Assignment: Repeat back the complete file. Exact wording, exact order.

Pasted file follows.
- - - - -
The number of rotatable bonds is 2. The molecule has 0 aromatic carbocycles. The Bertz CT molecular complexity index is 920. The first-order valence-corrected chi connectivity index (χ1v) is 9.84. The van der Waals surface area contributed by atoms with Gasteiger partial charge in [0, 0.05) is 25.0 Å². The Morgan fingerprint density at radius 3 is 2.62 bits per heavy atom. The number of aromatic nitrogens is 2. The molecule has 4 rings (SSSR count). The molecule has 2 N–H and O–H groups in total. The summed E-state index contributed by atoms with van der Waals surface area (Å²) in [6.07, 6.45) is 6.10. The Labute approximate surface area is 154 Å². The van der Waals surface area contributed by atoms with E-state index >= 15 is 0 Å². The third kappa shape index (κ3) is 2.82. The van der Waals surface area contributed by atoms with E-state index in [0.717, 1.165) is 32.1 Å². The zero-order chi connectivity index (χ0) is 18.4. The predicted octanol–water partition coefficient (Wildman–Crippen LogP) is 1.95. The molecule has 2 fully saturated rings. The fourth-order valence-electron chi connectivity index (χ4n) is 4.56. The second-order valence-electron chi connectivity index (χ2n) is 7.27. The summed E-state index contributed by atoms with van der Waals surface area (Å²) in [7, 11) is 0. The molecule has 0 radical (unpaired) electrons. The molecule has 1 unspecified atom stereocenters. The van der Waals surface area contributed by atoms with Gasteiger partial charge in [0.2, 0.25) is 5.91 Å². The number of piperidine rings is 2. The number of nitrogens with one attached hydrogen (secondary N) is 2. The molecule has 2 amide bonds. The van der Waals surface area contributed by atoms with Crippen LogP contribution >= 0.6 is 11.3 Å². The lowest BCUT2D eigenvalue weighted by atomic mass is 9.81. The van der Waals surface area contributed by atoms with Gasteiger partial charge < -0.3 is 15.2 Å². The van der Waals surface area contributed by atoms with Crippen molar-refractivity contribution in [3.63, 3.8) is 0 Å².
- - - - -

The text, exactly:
The number of rotatable bonds is 2. The molecule has 0 aromatic carbocycles. The Bertz CT molecular complexity index is 920. The first-order valence-corrected chi connectivity index (χ1v) is 9.84. The van der Waals surface area contributed by atoms with Gasteiger partial charge in [0, 0.05) is 25.0 Å². The Morgan fingerprint density at radius 3 is 2.62 bits per heavy atom. The number of aromatic nitrogens is 2. The molecule has 4 rings (SSSR count). The molecule has 2 N–H and O–H groups in total. The summed E-state index contributed by atoms with van der Waals surface area (Å²) in [6.07, 6.45) is 6.10. The Labute approximate surface area is 154 Å². The van der Waals surface area contributed by atoms with E-state index >= 15 is 0 Å². The third kappa shape index (κ3) is 2.82. The van der Waals surface area contributed by atoms with E-state index in [0.717, 1.165) is 32.1 Å². The zero-order chi connectivity index (χ0) is 18.4. The predicted octanol–water partition coefficient (Wildman–Crippen LogP) is 1.95. The molecule has 2 fully saturated rings. The fourth-order valence-electron chi connectivity index (χ4n) is 4.56. The second-order valence-electron chi connectivity index (χ2n) is 7.27. The summed E-state index contributed by atoms with van der Waals surface area (Å²) in [7, 11) is 0. The molecule has 0 radical (unpaired) electrons. The molecule has 1 unspecified atom stereocenters. The van der Waals surface area contributed by atoms with Gasteiger partial charge in [0.2, 0.25) is 5.91 Å². The number of piperidine rings is 2. The number of nitrogens with one attached hydrogen (secondary N) is 2. The molecule has 2 amide bonds. The van der Waals surface area contributed by atoms with Crippen LogP contribution >= 0.6 is 11.3 Å². The lowest BCUT2D eigenvalue weighted by atomic mass is 9.81. The van der Waals surface area contributed by atoms with Gasteiger partial charge < -0.3 is 15.2 Å². The van der Waals surface area contributed by atoms with Crippen molar-refractivity contribution in [3.63, 3.8) is 0 Å².